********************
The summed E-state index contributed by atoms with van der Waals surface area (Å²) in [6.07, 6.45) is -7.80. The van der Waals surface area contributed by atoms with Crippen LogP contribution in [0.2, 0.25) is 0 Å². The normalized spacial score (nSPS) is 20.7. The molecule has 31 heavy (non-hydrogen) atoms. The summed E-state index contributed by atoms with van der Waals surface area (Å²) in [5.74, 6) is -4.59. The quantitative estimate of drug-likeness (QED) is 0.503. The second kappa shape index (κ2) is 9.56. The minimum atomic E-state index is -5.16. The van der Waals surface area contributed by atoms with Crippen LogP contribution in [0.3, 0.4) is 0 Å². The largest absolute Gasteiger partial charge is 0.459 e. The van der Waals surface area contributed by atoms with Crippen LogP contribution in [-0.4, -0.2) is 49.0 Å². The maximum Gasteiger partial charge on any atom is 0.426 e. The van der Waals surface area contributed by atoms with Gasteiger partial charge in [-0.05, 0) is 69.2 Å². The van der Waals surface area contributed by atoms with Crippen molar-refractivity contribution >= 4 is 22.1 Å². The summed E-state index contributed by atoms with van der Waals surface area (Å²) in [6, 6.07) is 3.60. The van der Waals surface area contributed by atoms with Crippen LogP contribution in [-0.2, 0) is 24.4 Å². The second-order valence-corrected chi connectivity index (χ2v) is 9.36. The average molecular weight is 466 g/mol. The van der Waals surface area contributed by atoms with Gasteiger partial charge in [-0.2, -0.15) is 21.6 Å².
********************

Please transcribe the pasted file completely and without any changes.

The summed E-state index contributed by atoms with van der Waals surface area (Å²) in [6.07, 6.45) is -7.80. The van der Waals surface area contributed by atoms with Crippen LogP contribution in [0.2, 0.25) is 0 Å². The normalized spacial score (nSPS) is 20.7. The molecule has 31 heavy (non-hydrogen) atoms. The summed E-state index contributed by atoms with van der Waals surface area (Å²) in [5.74, 6) is -4.59. The quantitative estimate of drug-likeness (QED) is 0.503. The second kappa shape index (κ2) is 9.56. The minimum atomic E-state index is -5.16. The van der Waals surface area contributed by atoms with Crippen LogP contribution in [0.3, 0.4) is 0 Å². The largest absolute Gasteiger partial charge is 0.459 e. The van der Waals surface area contributed by atoms with Crippen LogP contribution in [-0.4, -0.2) is 49.0 Å². The maximum Gasteiger partial charge on any atom is 0.426 e. The van der Waals surface area contributed by atoms with Gasteiger partial charge in [-0.05, 0) is 69.2 Å². The van der Waals surface area contributed by atoms with Crippen molar-refractivity contribution >= 4 is 22.1 Å². The summed E-state index contributed by atoms with van der Waals surface area (Å²) in [6, 6.07) is 3.60. The van der Waals surface area contributed by atoms with Crippen LogP contribution in [-0.2, 0) is 24.4 Å². The second-order valence-corrected chi connectivity index (χ2v) is 9.36. The average molecular weight is 466 g/mol. The van der Waals surface area contributed by atoms with Gasteiger partial charge in [-0.2, -0.15) is 21.6 Å².